1. Who are the Poor: What I was looking for here was just the parameters on how someone will be qualified as a beneficiary of this programme. I couldn’t find any such thing. The only thing I noticed is that communities decide who should be on the National Social Register (NSR) and who shouldn’t. However, the agency devised a way of certifying that all the people recommended by the community leaders (I presume) are qualified to be included in the register (which contains the names of those that take home #5k every month).

But then, the agency needs to provide a lot of missing answers to questions that will create transparency in their dealings. For example, the agency needs to spell out the parameters for qualifying beneficiaries, who the current beneficiaries are, where they come from (state, local government and town), their age, occupation and sex, if they have any disability, and other personal information that could be made public. In fact, there should be a comprehensive list of all the beneficiaries. We need to know the people sharing our money (after all, for starters ‘Abacha loot’ belongs to all of us).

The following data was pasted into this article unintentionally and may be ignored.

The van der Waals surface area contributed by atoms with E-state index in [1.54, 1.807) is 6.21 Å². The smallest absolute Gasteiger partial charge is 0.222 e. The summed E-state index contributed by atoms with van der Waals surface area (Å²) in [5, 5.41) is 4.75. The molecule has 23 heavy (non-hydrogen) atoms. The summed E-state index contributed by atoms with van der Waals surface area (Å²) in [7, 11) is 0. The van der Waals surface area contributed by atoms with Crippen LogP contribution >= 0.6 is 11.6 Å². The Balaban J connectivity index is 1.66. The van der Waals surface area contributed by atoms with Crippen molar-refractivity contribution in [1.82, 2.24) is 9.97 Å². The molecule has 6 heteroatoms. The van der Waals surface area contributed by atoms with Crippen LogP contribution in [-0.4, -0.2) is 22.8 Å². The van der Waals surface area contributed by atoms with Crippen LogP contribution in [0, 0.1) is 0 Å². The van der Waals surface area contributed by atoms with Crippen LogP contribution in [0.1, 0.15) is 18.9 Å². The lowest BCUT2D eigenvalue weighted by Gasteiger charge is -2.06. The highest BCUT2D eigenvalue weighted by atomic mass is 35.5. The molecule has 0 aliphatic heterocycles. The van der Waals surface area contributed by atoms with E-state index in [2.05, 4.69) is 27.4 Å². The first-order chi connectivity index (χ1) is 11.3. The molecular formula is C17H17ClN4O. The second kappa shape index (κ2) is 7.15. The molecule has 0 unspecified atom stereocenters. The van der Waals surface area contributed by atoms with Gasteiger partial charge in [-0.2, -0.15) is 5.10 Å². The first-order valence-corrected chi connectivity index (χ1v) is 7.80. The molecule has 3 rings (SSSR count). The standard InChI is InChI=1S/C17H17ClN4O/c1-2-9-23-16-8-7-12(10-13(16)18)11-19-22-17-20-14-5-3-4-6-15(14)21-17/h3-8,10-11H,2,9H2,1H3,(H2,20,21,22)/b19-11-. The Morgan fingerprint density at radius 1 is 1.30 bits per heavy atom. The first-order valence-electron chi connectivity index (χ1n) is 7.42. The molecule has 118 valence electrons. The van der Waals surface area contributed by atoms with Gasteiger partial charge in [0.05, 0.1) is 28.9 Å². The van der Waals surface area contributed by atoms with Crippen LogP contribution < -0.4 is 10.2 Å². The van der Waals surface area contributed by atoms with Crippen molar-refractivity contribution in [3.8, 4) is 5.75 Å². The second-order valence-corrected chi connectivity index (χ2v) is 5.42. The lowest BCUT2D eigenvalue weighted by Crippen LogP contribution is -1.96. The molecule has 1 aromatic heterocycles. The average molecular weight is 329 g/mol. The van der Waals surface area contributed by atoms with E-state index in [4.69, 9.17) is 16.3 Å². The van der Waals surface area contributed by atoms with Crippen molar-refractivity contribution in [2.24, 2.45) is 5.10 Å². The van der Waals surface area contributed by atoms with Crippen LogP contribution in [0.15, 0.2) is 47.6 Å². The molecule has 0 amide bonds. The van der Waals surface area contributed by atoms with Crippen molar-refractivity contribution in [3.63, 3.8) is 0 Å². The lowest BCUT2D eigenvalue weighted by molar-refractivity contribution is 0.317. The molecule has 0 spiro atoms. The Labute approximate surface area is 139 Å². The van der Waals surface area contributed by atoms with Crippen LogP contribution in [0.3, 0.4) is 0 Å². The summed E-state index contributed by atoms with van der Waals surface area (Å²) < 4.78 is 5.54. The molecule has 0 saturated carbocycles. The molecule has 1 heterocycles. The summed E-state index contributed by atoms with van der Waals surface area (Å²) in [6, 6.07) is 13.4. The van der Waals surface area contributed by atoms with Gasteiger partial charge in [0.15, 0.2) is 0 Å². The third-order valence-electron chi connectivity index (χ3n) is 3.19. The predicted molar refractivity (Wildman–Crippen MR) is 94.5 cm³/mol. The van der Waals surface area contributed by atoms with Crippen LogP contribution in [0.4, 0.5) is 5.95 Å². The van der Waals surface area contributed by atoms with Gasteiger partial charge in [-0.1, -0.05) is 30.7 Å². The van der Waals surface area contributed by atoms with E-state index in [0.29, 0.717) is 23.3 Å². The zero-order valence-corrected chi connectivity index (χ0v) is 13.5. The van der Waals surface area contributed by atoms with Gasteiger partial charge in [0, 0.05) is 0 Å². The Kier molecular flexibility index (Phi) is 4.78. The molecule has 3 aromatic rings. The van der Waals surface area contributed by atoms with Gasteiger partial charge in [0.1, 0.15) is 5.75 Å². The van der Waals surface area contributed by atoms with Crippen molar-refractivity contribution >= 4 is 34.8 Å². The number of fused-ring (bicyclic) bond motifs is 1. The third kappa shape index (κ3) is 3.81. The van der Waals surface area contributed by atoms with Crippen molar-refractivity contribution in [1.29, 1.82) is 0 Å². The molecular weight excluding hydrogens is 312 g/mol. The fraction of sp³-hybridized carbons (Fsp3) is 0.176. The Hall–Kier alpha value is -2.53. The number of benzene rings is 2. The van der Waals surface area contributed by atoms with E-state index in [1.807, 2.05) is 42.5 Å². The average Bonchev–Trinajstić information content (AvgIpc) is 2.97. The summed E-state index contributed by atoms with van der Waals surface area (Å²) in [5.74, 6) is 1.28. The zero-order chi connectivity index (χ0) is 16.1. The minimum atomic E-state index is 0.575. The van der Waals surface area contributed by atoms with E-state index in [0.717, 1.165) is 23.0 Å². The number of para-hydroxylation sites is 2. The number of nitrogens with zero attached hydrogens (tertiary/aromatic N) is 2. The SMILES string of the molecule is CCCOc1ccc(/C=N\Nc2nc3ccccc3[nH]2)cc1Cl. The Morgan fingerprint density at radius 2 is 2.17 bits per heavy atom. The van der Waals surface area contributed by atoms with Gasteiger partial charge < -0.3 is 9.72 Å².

2. What are the Participating States: I noticed that not all states in the federation have keyed in into this programme (NCTP – National Cash Transfer Programme). I seriously searched Google to see if I can get the list of the States of the Federation that are benefitting from this; but I only noticed that about 30 states are in it. Now, how do I know if my state has joined?

I’m not blaming NCTO for not getting all the states involved, so to say, because they have conditions which any interested state must fulfil before their citizens begin to enjoy this programme. It is however unfair that the public will not be able to see if their governors are lax about this programme. It is unfair that citizens of a state will be left out of something like this because their state government didn’t deem it necessary to bring them in. I strongly believe that there should be a way out for the poor citizens of those states that their government hasn’t fulfilled NCTO conditions for enrolling in the programme. But before that, the participating states should be made available for public perusal.